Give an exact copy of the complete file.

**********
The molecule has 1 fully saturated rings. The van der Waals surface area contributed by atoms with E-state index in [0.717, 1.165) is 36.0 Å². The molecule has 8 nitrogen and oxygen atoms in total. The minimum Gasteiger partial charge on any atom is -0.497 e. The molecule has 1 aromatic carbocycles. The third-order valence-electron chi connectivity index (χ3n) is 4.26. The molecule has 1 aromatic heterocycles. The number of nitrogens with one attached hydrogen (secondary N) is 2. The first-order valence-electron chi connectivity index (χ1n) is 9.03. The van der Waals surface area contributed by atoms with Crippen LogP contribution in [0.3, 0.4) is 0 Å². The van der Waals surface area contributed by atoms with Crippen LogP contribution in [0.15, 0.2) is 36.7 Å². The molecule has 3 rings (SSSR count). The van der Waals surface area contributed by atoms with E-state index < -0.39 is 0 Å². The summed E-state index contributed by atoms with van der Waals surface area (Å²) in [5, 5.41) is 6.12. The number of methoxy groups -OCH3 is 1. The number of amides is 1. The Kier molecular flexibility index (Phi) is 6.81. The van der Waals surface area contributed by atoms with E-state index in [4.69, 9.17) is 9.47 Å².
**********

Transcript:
The molecule has 1 fully saturated rings. The van der Waals surface area contributed by atoms with E-state index in [0.717, 1.165) is 36.0 Å². The molecule has 8 nitrogen and oxygen atoms in total. The minimum Gasteiger partial charge on any atom is -0.497 e. The molecule has 1 aromatic carbocycles. The third-order valence-electron chi connectivity index (χ3n) is 4.26. The molecule has 1 aromatic heterocycles. The number of nitrogens with one attached hydrogen (secondary N) is 2. The first-order valence-electron chi connectivity index (χ1n) is 9.03. The van der Waals surface area contributed by atoms with Crippen LogP contribution in [0.3, 0.4) is 0 Å². The van der Waals surface area contributed by atoms with Crippen LogP contribution in [0.15, 0.2) is 36.7 Å². The molecule has 3 rings (SSSR count). The van der Waals surface area contributed by atoms with E-state index < -0.39 is 0 Å². The summed E-state index contributed by atoms with van der Waals surface area (Å²) in [5, 5.41) is 6.12. The number of methoxy groups -OCH3 is 1. The number of amides is 1. The Kier molecular flexibility index (Phi) is 6.81. The van der Waals surface area contributed by atoms with E-state index in [4.69, 9.17) is 9.47 Å².